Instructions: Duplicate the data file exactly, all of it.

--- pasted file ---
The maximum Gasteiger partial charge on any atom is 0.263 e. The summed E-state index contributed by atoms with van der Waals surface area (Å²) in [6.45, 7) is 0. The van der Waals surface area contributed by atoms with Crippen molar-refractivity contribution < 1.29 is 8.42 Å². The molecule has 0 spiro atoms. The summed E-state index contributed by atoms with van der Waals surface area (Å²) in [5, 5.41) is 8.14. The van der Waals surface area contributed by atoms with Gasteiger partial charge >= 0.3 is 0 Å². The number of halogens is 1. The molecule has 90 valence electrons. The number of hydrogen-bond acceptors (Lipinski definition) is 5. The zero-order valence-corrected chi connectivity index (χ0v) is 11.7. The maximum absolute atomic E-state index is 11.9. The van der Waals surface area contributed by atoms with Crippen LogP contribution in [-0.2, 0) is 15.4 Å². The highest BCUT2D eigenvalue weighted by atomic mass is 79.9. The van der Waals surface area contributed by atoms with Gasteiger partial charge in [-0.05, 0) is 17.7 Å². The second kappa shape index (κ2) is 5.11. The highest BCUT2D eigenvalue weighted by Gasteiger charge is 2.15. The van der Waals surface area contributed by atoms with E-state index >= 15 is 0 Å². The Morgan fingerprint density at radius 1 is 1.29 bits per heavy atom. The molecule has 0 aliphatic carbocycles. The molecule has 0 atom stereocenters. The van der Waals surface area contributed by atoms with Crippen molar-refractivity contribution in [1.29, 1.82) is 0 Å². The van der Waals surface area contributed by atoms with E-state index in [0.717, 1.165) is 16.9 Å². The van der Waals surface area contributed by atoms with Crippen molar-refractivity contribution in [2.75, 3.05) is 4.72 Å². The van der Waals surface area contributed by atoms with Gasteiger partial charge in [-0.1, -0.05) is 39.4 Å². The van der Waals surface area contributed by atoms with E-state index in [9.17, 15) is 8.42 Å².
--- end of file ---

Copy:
The maximum Gasteiger partial charge on any atom is 0.263 e. The summed E-state index contributed by atoms with van der Waals surface area (Å²) in [6.45, 7) is 0. The van der Waals surface area contributed by atoms with Crippen molar-refractivity contribution < 1.29 is 8.42 Å². The molecule has 0 spiro atoms. The summed E-state index contributed by atoms with van der Waals surface area (Å²) in [5, 5.41) is 8.14. The van der Waals surface area contributed by atoms with Gasteiger partial charge >= 0.3 is 0 Å². The number of halogens is 1. The molecule has 90 valence electrons. The number of hydrogen-bond acceptors (Lipinski definition) is 5. The zero-order valence-corrected chi connectivity index (χ0v) is 11.7. The maximum absolute atomic E-state index is 11.9. The van der Waals surface area contributed by atoms with Crippen LogP contribution in [-0.2, 0) is 15.4 Å². The highest BCUT2D eigenvalue weighted by atomic mass is 79.9. The van der Waals surface area contributed by atoms with Gasteiger partial charge in [-0.05, 0) is 17.7 Å². The second kappa shape index (κ2) is 5.11. The highest BCUT2D eigenvalue weighted by Gasteiger charge is 2.15. The van der Waals surface area contributed by atoms with E-state index >= 15 is 0 Å². The Morgan fingerprint density at radius 1 is 1.29 bits per heavy atom. The molecule has 0 aliphatic carbocycles. The molecule has 0 atom stereocenters. The van der Waals surface area contributed by atoms with Crippen molar-refractivity contribution in [1.29, 1.82) is 0 Å². The van der Waals surface area contributed by atoms with E-state index in [0.717, 1.165) is 16.9 Å². The van der Waals surface area contributed by atoms with Crippen molar-refractivity contribution in [2.75, 3.05) is 4.72 Å². The van der Waals surface area contributed by atoms with Gasteiger partial charge in [-0.1, -0.05) is 39.4 Å². The van der Waals surface area contributed by atoms with E-state index in [9.17, 15) is 8.42 Å².